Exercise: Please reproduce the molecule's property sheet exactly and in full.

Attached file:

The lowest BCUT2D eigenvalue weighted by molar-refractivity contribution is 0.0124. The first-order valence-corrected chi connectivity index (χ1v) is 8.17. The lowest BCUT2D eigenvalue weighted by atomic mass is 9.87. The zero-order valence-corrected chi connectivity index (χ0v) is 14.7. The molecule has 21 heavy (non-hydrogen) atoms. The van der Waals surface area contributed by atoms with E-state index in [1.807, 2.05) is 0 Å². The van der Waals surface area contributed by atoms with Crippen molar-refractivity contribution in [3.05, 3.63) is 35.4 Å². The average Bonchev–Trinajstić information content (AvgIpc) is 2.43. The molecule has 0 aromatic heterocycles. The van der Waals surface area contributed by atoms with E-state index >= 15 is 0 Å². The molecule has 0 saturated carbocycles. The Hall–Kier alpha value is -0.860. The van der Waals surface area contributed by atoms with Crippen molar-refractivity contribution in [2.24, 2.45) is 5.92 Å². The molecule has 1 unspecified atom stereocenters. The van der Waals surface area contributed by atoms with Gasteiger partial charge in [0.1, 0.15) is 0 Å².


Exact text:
The lowest BCUT2D eigenvalue weighted by molar-refractivity contribution is 0.0124. The first-order valence-corrected chi connectivity index (χ1v) is 8.17. The lowest BCUT2D eigenvalue weighted by atomic mass is 9.87. The zero-order valence-corrected chi connectivity index (χ0v) is 14.7. The molecule has 21 heavy (non-hydrogen) atoms. The van der Waals surface area contributed by atoms with E-state index in [1.807, 2.05) is 0 Å². The van der Waals surface area contributed by atoms with Crippen molar-refractivity contribution in [3.05, 3.63) is 35.4 Å². The average Bonchev–Trinajstić information content (AvgIpc) is 2.43. The molecule has 0 aromatic heterocycles. The van der Waals surface area contributed by atoms with E-state index >= 15 is 0 Å². The molecule has 0 saturated carbocycles. The Hall–Kier alpha value is -0.860. The van der Waals surface area contributed by atoms with Crippen molar-refractivity contribution in [2.24, 2.45) is 5.92 Å². The molecule has 1 unspecified atom stereocenters. The van der Waals surface area contributed by atoms with Gasteiger partial charge in [0.1, 0.15) is 0 Å².